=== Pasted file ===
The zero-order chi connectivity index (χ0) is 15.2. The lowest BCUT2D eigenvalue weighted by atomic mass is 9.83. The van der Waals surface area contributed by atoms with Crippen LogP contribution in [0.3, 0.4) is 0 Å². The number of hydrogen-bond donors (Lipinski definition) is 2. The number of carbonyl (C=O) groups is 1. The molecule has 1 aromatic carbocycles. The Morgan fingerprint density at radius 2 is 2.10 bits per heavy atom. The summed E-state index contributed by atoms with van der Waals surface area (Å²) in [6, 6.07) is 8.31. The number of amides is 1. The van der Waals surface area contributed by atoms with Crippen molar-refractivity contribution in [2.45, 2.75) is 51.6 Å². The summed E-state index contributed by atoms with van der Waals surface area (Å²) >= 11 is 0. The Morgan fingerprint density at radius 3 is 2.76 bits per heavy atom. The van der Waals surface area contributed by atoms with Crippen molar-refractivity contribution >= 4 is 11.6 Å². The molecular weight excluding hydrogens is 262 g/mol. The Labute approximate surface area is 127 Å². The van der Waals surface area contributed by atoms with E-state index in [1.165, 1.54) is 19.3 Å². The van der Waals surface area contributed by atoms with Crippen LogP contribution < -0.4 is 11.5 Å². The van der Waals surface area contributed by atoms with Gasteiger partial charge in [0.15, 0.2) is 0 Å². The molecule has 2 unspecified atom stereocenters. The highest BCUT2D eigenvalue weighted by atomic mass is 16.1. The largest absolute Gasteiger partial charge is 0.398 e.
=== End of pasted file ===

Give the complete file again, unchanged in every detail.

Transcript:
The zero-order chi connectivity index (χ0) is 15.2. The lowest BCUT2D eigenvalue weighted by atomic mass is 9.83. The van der Waals surface area contributed by atoms with Crippen LogP contribution in [0.3, 0.4) is 0 Å². The number of hydrogen-bond donors (Lipinski definition) is 2. The number of carbonyl (C=O) groups is 1. The molecule has 1 aromatic carbocycles. The Morgan fingerprint density at radius 2 is 2.10 bits per heavy atom. The summed E-state index contributed by atoms with van der Waals surface area (Å²) in [6, 6.07) is 8.31. The number of amides is 1. The van der Waals surface area contributed by atoms with Crippen molar-refractivity contribution in [2.45, 2.75) is 51.6 Å². The summed E-state index contributed by atoms with van der Waals surface area (Å²) >= 11 is 0. The Morgan fingerprint density at radius 3 is 2.76 bits per heavy atom. The van der Waals surface area contributed by atoms with Crippen molar-refractivity contribution >= 4 is 11.6 Å². The molecular weight excluding hydrogens is 262 g/mol. The Labute approximate surface area is 127 Å². The van der Waals surface area contributed by atoms with E-state index in [1.165, 1.54) is 19.3 Å². The van der Waals surface area contributed by atoms with Crippen LogP contribution < -0.4 is 11.5 Å². The van der Waals surface area contributed by atoms with Gasteiger partial charge in [0.15, 0.2) is 0 Å². The molecule has 2 unspecified atom stereocenters. The highest BCUT2D eigenvalue weighted by atomic mass is 16.1. The largest absolute Gasteiger partial charge is 0.398 e.